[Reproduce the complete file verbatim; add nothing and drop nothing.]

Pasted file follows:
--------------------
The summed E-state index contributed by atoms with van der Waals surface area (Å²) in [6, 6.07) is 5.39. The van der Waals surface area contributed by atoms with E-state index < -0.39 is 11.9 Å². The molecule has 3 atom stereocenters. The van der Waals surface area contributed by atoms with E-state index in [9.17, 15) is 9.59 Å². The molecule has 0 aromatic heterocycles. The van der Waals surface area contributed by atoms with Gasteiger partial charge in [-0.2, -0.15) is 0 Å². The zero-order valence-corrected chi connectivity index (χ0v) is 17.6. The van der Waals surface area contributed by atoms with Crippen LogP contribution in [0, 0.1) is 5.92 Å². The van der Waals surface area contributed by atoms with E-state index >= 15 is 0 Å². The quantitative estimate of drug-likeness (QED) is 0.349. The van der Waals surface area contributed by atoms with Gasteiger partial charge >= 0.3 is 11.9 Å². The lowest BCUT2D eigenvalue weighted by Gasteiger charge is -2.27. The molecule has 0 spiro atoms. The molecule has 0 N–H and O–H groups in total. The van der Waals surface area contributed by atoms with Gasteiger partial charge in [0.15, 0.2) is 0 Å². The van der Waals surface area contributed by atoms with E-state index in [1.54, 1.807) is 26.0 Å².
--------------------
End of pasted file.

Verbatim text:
The summed E-state index contributed by atoms with van der Waals surface area (Å²) in [6, 6.07) is 5.39. The van der Waals surface area contributed by atoms with E-state index < -0.39 is 11.9 Å². The molecule has 3 atom stereocenters. The van der Waals surface area contributed by atoms with E-state index in [9.17, 15) is 9.59 Å². The molecule has 0 aromatic heterocycles. The van der Waals surface area contributed by atoms with Gasteiger partial charge in [-0.2, -0.15) is 0 Å². The zero-order valence-corrected chi connectivity index (χ0v) is 17.6. The van der Waals surface area contributed by atoms with Crippen LogP contribution in [0, 0.1) is 5.92 Å². The van der Waals surface area contributed by atoms with E-state index >= 15 is 0 Å². The quantitative estimate of drug-likeness (QED) is 0.349. The van der Waals surface area contributed by atoms with Gasteiger partial charge >= 0.3 is 11.9 Å². The lowest BCUT2D eigenvalue weighted by Gasteiger charge is -2.27. The molecule has 0 spiro atoms. The molecule has 0 N–H and O–H groups in total. The van der Waals surface area contributed by atoms with Gasteiger partial charge in [0.15, 0.2) is 0 Å². The van der Waals surface area contributed by atoms with E-state index in [1.54, 1.807) is 26.0 Å².